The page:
considered the use of sweating as one of the
treatment options for various diseases. Most
of these diseases are caused by the accumu-
lation of excessive moisture in the body. They
include diseases of various organs such as the
brain, gastrointestinal tract, heart, respiratory
tract, kidneys, musculoskeletal and skin, also
poisoning, and bites [18]. Some of them are
shown in Table-1.
Diaphoretic Herbal Medicines
Diaphoretic are those herbs that cause sweat to
come out of the skin pores. These plants have
special properties that cause skin pores to open
and pass diluted waste products under the skin
through these pores [13, 19]. These plants are
used locally (embrocation) and orally (decoc-
tion) and are consumed in singular or com-
pound drugs [19]. Some of the most important
diaphoretic plants are summarized in Table-2.
Discussion
According to the PM textbooks, some waste
products are produced throughout the four-
step process of digestion in the human body. It
is clear that failure to excrete these substances
and their accumulation in various organs caus-
es dysfunction and diseases of those organs,
therefore, they must be expelled from the body.
These wastes are excreted from the body in var-
ious ways, including feces, urine, and sweat.
Any change in regular and adequate sweating
in the human body can contribute to the devel-
opment of the disease in the future. Sweating
excreted the waste products in metabolic pro-
cesses and toxins from the human body, and
promotes the health. Sweat is excreted through
the very small pores on the surface of the skin
[11, 13]. These pores seem to correspond with
pilosebaceous units of sweat excretion from
eccrine and apocrine glands, which can import
and export substances and drugs and are ef-
fective in heat lowering. In other words, they
play an important thermoregulatory role [20,
21]. PM scientists believed that abnormalities
in the sweating process can lead to diseases
such as humid and phlegmatic brain diseases,
phlegmatic and sanguineous strokes, paraly-
sis, phlegmatic headache, diabetes, and phleg-
matic joint pain, so, administration of proper
sweating is considered one of the most effec-
tive treatments in these diseases [11, 12, 18].
Current studies also demonstrate that normal
sweating removes waste products and toxins
from the body and is associated with main-
taining good health and preventing diseases
[22]. Many studies have been done on the
use of sauna, waon therapy, and thermal ther-
apy as a choice treatment for some diseases.
These methods have been considered safe and
effective [23-26]. A reduced risk of dementia
and Alzheimer’s disease in middle-aged men
[10], as well as a reduced risk of stroke in
middle-aged and older men and women, who
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Table 1. Some Diseases which are Treated with Sweating in the PM Sources.
Respiratory system [11, 18]
Cough (phlegmatic, cold, humid)
Catarrh /nazlah /
Fine and short sound
Epidemic diseases due to putrifactive air
Caediovascular system [11] Faint /ghashy/(related to Imtila)
Urogenital system [11, 18]
Amenorrhea due to obesity
Renal emphysema
Dysuria
Fever and infectious diseases [11, 12, 18]
Hot fever
Hyperpyrexia
Septic fever
Phlegmatic fever
Quartan fever
Phlegmatic atrabiliary fever
Phlegmatic quartan fever
Types of diurnal fever /homma al-yawm/
Synochus (paratyphoid) fever /sunukhas/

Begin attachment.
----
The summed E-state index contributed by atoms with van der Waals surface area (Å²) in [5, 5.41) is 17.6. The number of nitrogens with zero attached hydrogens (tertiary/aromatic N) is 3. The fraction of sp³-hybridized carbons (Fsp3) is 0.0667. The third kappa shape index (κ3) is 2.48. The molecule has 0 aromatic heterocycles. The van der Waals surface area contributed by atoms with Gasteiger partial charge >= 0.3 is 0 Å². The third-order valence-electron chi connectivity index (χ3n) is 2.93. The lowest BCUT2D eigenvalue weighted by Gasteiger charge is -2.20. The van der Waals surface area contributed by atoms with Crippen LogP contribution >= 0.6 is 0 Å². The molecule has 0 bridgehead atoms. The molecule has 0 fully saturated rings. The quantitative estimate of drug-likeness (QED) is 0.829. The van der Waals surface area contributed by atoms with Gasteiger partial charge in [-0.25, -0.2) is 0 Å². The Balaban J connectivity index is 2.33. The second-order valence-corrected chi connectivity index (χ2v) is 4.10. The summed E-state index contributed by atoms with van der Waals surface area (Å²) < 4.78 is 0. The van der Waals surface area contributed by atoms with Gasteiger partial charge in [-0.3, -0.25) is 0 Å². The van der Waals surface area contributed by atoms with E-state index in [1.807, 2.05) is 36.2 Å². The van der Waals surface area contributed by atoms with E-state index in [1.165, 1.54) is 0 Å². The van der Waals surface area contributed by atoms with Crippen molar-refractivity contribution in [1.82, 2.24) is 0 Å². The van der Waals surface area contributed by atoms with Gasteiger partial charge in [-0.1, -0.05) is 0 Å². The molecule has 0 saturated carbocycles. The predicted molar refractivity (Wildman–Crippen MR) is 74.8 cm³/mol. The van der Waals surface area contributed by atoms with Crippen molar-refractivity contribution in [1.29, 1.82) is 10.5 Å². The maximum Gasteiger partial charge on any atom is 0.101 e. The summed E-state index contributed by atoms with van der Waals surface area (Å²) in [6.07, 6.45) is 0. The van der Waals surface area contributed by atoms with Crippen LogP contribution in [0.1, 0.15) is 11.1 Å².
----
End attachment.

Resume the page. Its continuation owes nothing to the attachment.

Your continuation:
Skin [11, 12, 15, 18]
Vitiligo /baras/
Vitiligo alba /baras ol-abyad/
Pediculosis
Phlegmatic urticaria
Miliaria rubra
Pruritus
Creeping ulcers
Scabies
Leprosy
Gastrointestinal track [11, 12, 18]
Diabetes /dhiyabitos/
Severe fatness /siman mofrit/
Dropsy, anasarca, ascites /Istisqa/
Hiccough /fowaq/
Diarrhea
Cold colic /qulanj-e barid/
Splenic tumefactions
Jaundice
Intestinal abrasion /sahj/
Central and periferal nervous system [12,
15, 18]
Phlegmatic brain diseases
Brain diseases due to moisture
Hemicranial headache /shaqiqah/
Dizziness /sadar/
Vertigo /dowar/
Phlegmatic headache
Unilateral facial paralysis /laqwah/
Numbness /khadar/
Paralysis /falij/
Phlegmatic apoplexy
Senile heterotropia
Tremor/ra’shah/
Musculo-skeletal system [11, 12, 18]
Phlegmatic arthralgia
Gout /niqris/
Spasm /tashannoj/ (cold, humid)
Poisoning and bites [11, 12, 18]
Poisoning
Snake bites
Rabid dog bites
Scorpion sting
Spider bites
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Benecial Effects of Sweating in Traditional Persian Medicine Mahlouji M, et al.
Table 2. Diaphoretic Herbal Medicines Suggested in the PM Sources [11, 12, 19].
Scientc name Family Common name Persian name Used part
Agrimonia eupatoria L. Rosaceae Agrimony Ghafas All parts
Allium sativum L. Amaryllidaceae Garlic Sowm Root/bulb
Urtica dioica L. Urticaceae Common Nettle Anjoreh Seeds/ leaves
Apuim graveolens L. Apiaceae Celery Karafs Seeds/root/aerial parts
Artemisia absinthium L. Asteraceae Common
wormwood Afsantin Leaves/owering tops
Carum copticum L. Apiaceae Ajwain Nankhah Seeds
Cinnamomum citriodorum Th. Lauraceae - Sazaj Leaves
Cucumis melo L. Cucurbitaceae Melon Bettikh Fruits/seeds
Cuscuta monogyna Vahl. Cucurbitaceae - Koshous Seeds
Ficus carica L. Moraceae Common g Tin Fruits
Linum usitatissimum L. Linaceae Common ax Kattan Seeds
Matricaria chamomilla L. Asteraceae German
chamomile Babounaj Flowers
Mentha pulegium L. Labiatae Pennyroyal Foudanaj Leaves
Ocimum basilicum L. Lamiaceae Sweet basil Reihan Leaves
Tanacetum parthenium Asteraceae Feverfew Oqhowan Flowers
Pimpinella anisum L. Apiaceae Anise Anisoon Seeds
Trifolium alexandrium L. Papilionaceae Egyptian clover Handaghoughi Roots, seeds, leaves
Myrtus communis Myrtaceae Mourd Myrtle Leaves /fruits
frequently use sauna have been reported [27].
Numerous studies have suggested the effect
of sauna in the treatment of various cardio-